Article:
2. Conversation: Take the time to simply pull someone aside and share your celebration with them. Help emphasize the positive that you saw in them. Share with them your pride in them for what they have accomplished. As leaders, we sometimes feel that sharing positive comments may seem overly sentimental; in reality these words have unimaginable positive effects.
  3. Gestures: If we really want to go out of our way to show appreciation, small gestures of kindness and appreciation have profound effects. It shows another person that they were important enough for us to invest time in them; it makes them feel special. So when we can, take that person out for a special lunch, buy them a surprise coffee in the morning, share a special book with them, bake them a small surprise, share a gift card with them, do a special activity with a student, give an extra planning period to a teacher and go teach that class yourself. A gesture does not have to be over the top, all we need to do is show that we care and we appreciate them.
  4. Involvement and Collaboration: Take the time to involve staff and students in decision-making and the transformation of school culture. When you want to find innovative ways to show appreciation and create new traditions at your school, ask them how they would like it to happen. As leaders, we sometimes feel like we must have all the answers. Involving and collaborating with staff and students goes a long way in continuing to build those strong foundational relationships.  

wediscover

We all lead busy lives and the school year goes by extremely fast. There are many challenges and emergencies that we must face on a daily basis. Let’s make it a promise, that no matter the obstacles, no matter the surprises in our daily routine, we must remember to always make room for the positive. Let’s make it a priority to celebrate others, to lift their spirits and to do our part in making the world a better place. After all, if we don’t lead the way, who will?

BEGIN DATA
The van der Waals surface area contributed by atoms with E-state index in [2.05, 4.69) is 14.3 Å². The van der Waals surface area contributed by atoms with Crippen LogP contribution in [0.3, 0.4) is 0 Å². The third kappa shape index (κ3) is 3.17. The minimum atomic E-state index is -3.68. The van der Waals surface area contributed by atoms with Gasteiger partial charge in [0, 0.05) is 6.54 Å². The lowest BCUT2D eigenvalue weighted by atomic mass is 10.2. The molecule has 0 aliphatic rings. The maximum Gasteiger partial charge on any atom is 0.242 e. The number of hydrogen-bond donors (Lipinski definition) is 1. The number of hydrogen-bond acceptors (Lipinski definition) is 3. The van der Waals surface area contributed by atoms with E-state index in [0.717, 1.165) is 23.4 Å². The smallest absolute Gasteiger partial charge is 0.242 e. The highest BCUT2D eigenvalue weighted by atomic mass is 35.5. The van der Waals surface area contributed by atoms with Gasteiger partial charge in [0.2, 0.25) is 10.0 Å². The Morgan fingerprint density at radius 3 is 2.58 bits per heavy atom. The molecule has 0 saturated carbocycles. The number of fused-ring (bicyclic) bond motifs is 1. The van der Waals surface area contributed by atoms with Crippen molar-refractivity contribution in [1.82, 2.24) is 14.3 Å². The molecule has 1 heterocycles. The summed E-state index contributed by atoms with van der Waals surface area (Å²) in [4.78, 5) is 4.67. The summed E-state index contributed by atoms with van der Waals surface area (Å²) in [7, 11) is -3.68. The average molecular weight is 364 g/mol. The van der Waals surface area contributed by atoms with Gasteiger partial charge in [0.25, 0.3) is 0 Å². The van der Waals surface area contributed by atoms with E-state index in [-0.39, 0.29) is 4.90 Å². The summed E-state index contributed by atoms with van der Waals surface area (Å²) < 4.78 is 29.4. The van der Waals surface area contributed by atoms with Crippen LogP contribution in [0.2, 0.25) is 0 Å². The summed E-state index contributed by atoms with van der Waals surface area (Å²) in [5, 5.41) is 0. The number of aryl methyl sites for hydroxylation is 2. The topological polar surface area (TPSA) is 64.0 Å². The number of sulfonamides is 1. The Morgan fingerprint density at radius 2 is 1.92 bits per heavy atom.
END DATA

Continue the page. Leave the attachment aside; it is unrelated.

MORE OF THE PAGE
To those who inspire us, to those who lift us up and to those who support us: Thank you! It means the world. Let’s all be lights of hope and kindness to others. That is our pledge, that is our mission.

Edu-Leaders Emphasizing the Positive

Mark French / @PrincipalFrench
#GoodNewsCallOfTheDay

Mark’s #GoodNewsCallOfTheDay movement has had a sweeping impact on the educational world. On Twitter, you can see the hashtag being used by many schools as administrators are calling home to brag, celebrate, and uplift their students. Mark inspires us all to build relationships with our students by eating lunch with them, reading books to classes and celebrating kindness of others.

Based on several educational leaders’ impact and inspiration, such as Mark French’s #GoodNewsCallOfTheDay, my (Joshua’s) campus has adopted a system to reward positive behavior each day, which leads to a positive phone call home to let the student’s parents or guardian know how their child has made good choices. The practice of calling home and getting to know students who are making a positive impact on our campus has been uplifting and extremely rewarding for everyone involved. It’s fun and interesting to see each child come to the office with reservation until they find out they are being celebrated.

 

Todd Nesloney / @TechNinjaTodd)
#KidsDeserveIt

Todd is the co-founder of #KidsDeserveIt and he continues to find innovative ways to celebrate students and staff. At Todd’s campus, they celebrate students by writing students’ names on a chalk board wall, taking a picture of the student and tweeting the student with a campus hashtag. Todd also has large photographs of his students and staff throughout the school and staff family photos in the staff lounge to share a sense of belonging. For staff, Todd has also called the teacher’s parents to share all the positive things they are doing on a regular basis.

 

Sean Gaillard / @smgaillard
#TrendThePositive

Bethany Hill / @bethhill2829
#JoyfulLeaders

 

Sean and Bethany have continuously celebrated students, teachers and other educational leaders through the #TrendThePositive, #CelebrateMondays and #JoyfulLeaders hashtags. Both show how their teachers share inspiring notes to each other, use positive referrals, and validate students with positive notes and twitter selfies. Sean and Bethany create a positive culture though their strong leadership, actions and communication.

 

For more posts from Joshua, please go to his blog at joshstamper.blogspot.com joshuas

Comments
  1. Janice Waterhouse says:

    I so appreciate your efforts to spread not only a positive outlook, but professionalism as well. Thank you.